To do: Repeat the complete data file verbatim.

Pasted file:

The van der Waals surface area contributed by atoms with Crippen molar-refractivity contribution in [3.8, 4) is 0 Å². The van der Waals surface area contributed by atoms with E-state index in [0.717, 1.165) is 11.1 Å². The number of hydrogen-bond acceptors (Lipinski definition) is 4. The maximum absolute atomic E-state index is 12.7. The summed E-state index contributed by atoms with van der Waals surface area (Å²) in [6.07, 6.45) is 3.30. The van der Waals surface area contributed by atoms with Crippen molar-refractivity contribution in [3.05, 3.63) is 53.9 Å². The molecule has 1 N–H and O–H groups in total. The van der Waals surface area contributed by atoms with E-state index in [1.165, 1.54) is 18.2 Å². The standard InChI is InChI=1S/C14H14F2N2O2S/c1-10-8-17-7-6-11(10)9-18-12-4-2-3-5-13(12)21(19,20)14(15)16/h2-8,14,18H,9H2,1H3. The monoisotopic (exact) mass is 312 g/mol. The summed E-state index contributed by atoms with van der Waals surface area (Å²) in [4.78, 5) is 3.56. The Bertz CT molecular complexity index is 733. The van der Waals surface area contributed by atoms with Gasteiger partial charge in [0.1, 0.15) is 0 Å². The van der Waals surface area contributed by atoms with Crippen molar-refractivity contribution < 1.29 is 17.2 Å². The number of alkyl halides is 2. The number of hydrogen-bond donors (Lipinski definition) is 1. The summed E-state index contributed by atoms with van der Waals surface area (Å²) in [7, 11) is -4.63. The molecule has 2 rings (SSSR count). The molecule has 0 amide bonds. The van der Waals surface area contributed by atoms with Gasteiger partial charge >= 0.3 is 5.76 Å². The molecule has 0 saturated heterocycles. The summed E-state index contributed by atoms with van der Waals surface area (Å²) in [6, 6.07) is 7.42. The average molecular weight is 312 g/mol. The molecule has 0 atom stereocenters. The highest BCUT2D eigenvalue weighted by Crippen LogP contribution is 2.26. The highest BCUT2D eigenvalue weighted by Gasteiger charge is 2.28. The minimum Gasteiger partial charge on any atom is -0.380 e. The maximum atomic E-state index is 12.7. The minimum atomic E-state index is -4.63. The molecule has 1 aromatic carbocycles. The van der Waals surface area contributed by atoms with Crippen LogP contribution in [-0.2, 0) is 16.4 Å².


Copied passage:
The van der Waals surface area contributed by atoms with Crippen molar-refractivity contribution in [3.8, 4) is 0 Å². The van der Waals surface area contributed by atoms with E-state index in [0.717, 1.165) is 11.1 Å². The number of hydrogen-bond acceptors (Lipinski definition) is 4. The maximum absolute atomic E-state index is 12.7. The summed E-state index contributed by atoms with van der Waals surface area (Å²) in [6.07, 6.45) is 3.30. The van der Waals surface area contributed by atoms with Crippen molar-refractivity contribution in [3.05, 3.63) is 53.9 Å². The molecule has 1 N–H and O–H groups in total. The van der Waals surface area contributed by atoms with E-state index in [1.165, 1.54) is 18.2 Å². The standard InChI is InChI=1S/C14H14F2N2O2S/c1-10-8-17-7-6-11(10)9-18-12-4-2-3-5-13(12)21(19,20)14(15)16/h2-8,14,18H,9H2,1H3. The monoisotopic (exact) mass is 312 g/mol. The summed E-state index contributed by atoms with van der Waals surface area (Å²) in [4.78, 5) is 3.56. The Bertz CT molecular complexity index is 733. The van der Waals surface area contributed by atoms with Gasteiger partial charge in [0.1, 0.15) is 0 Å². The van der Waals surface area contributed by atoms with Crippen molar-refractivity contribution < 1.29 is 17.2 Å². The number of alkyl halides is 2. The number of hydrogen-bond donors (Lipinski definition) is 1. The summed E-state index contributed by atoms with van der Waals surface area (Å²) in [7, 11) is -4.63. The molecule has 2 rings (SSSR count). The molecule has 0 amide bonds. The van der Waals surface area contributed by atoms with Gasteiger partial charge >= 0.3 is 5.76 Å². The molecule has 0 saturated heterocycles. The summed E-state index contributed by atoms with van der Waals surface area (Å²) in [6, 6.07) is 7.42. The average molecular weight is 312 g/mol. The molecule has 0 atom stereocenters. The highest BCUT2D eigenvalue weighted by Crippen LogP contribution is 2.26. The highest BCUT2D eigenvalue weighted by Gasteiger charge is 2.28. The minimum Gasteiger partial charge on any atom is -0.380 e. The maximum atomic E-state index is 12.7. The minimum atomic E-state index is -4.63. The molecule has 1 aromatic carbocycles. The van der Waals surface area contributed by atoms with Crippen LogP contribution in [-0.2, 0) is 16.4 Å².